Joubert at 90: The Choral and Organ Music of John Joubert
John Joubert: Key Works
Inspired by the tensions brought about by the Apartheid system of government in his native South Africa and the example of Alan Paton’s great novel Cry the Beloved Country, Joubert’s Symphony No 2 unfolds in a single, continuous movement divided into two main sections: one slow, one fast. Heart breaking, elegiac passages confront violent orchestral interjections - music drawn from traditional African melodies, most noticeably in the doleful Zulu lament for solo horn in the second section.
South of the Line (1985), 29 Mins
The five poems which constitute the text of South of the Line were written by Thomas Hardy at the turn of the century in response to the outbreak of the Anglo-Boer War. They reflect the considerable body of opinion in this country which was against the war, and contain some of the most powerful expressions of anti-war sentiment to be found in English literature. This rewarding, substantial work is scored for SATB choir, timpani, percussion, two pianos and soprano and baritone soloists and is one of John's most important choral works.
String Quartet No.2 (1977), 29 mins
This work draws upon an alternate spelling G-E-G sharp the three-note "Muss es sein?" motif from Beethoven's last quartet, Op. 135, creating an ambiguous E minor-major connotation throughout. Later the quartet quotes Shostakovich's motto ‘D-E flat-C-B’ in a movement dedicated to the composer and revisits material featured in Joubert first quartet. Both works are dedicated to his wife. String Quartet No.2 is a masterclass in the manipulation and development of themes.
Temps Perdu (1984), 22 mins
Jobert’s work for thirteen solo strings was inspired by Marcel Proust’s sequence of novels, À la recherche du Temps Perdu, particularly Swann’s Way, which deals with the narrator’s childhood and adolescence. Joubert did not wish to recreate Proust in terms of music, but explore the concept of memory in his own work. Delving into his own juvenilia, he reworked and extended an unnamed string piece which often quotes Saint-Saëns’ Violin Sonata in D minor.
An English Requiem (2010), 45 mins
An English Requiem unashamedly models itself on Brahm’s A German Requiem but rather than simply serving as liturgy it is more accurately described as a mediation on death itself. This six-movement work for boy choir, choir and orchestra set texts from both the Old and New Testaments and was commissioned by the Grimmitt Trust for the 2010 Gloucester Three Choirs Festival. The Times wrote the ‘one could easily imagine Elgar, VW, Howells, Britten and Walton nodding their heads in approval (and, perhaps, recognition) as Joubert’s majestic climaxes, astringent harmonies and poignant melodies echoed around the Gothic arches’.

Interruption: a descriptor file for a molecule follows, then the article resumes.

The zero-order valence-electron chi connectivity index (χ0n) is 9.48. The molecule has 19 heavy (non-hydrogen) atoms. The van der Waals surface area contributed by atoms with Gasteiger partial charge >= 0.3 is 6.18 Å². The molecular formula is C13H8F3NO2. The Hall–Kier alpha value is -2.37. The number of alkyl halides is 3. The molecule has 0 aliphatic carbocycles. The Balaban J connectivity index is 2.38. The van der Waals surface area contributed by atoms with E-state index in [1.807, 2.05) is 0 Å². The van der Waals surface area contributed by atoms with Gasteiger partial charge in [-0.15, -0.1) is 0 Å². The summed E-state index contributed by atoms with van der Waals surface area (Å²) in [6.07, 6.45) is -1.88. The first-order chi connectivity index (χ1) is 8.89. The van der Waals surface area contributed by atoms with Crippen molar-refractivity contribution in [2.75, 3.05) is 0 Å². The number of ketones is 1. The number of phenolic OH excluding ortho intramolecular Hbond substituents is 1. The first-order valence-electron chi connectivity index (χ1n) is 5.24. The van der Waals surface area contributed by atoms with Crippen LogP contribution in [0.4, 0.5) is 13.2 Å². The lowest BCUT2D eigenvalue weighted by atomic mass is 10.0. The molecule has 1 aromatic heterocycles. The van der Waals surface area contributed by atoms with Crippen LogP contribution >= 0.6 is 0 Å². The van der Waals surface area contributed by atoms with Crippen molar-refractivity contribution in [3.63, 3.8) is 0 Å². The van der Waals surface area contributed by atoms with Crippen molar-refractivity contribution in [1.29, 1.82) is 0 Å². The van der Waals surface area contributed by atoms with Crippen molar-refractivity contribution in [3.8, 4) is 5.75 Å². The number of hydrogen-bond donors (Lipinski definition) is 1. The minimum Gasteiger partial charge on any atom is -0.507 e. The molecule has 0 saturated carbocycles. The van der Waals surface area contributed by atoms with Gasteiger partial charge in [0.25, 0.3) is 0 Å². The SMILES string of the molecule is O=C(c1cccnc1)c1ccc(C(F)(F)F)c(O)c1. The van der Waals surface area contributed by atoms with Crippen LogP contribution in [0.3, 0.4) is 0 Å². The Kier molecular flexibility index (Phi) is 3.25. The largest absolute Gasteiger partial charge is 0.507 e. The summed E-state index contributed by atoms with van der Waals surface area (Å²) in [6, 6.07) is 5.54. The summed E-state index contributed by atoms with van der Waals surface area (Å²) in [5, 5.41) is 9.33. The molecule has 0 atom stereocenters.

St Mark Passion (2015), 45 mins
Joubert’s St Mark Passion for 2 tenors, 3 baritones, SATB chorus, cello and organ is the composer’s most recent choral work and was first performed in Wells Cathedral on Palm Sunday 2016 on the composers 89th birthday. Familiar English hymns take the place of chorales providing the opportunity for the congregation to join the performance.
John Joubert: An Appreciation
As a student at Birmingham University in 1968, I had my first encounter with John Joubert, then Reader in the Music Department. Although a full participant in the departmental work, seminars and tutorials, lecturing perhaps on unexpected subjects like nineteenth-century Italian opera or perhaps more appropriately, Marenzio and Gesualdo, generations of musical alumni will chiefly remember his Motet Choir sessions, distinct from the University Choir: Wednesday afternoons, not quite obligatory… just the BMus students knocking out some tolerably advanced choral works to an impressive standard: Copland, Hindemith, Gordon Crosse, Kenneth Leighton, Peter Dickinson, Malcolm Williamson, Richard Rodney Bennett, not to mention more standard repertoire.
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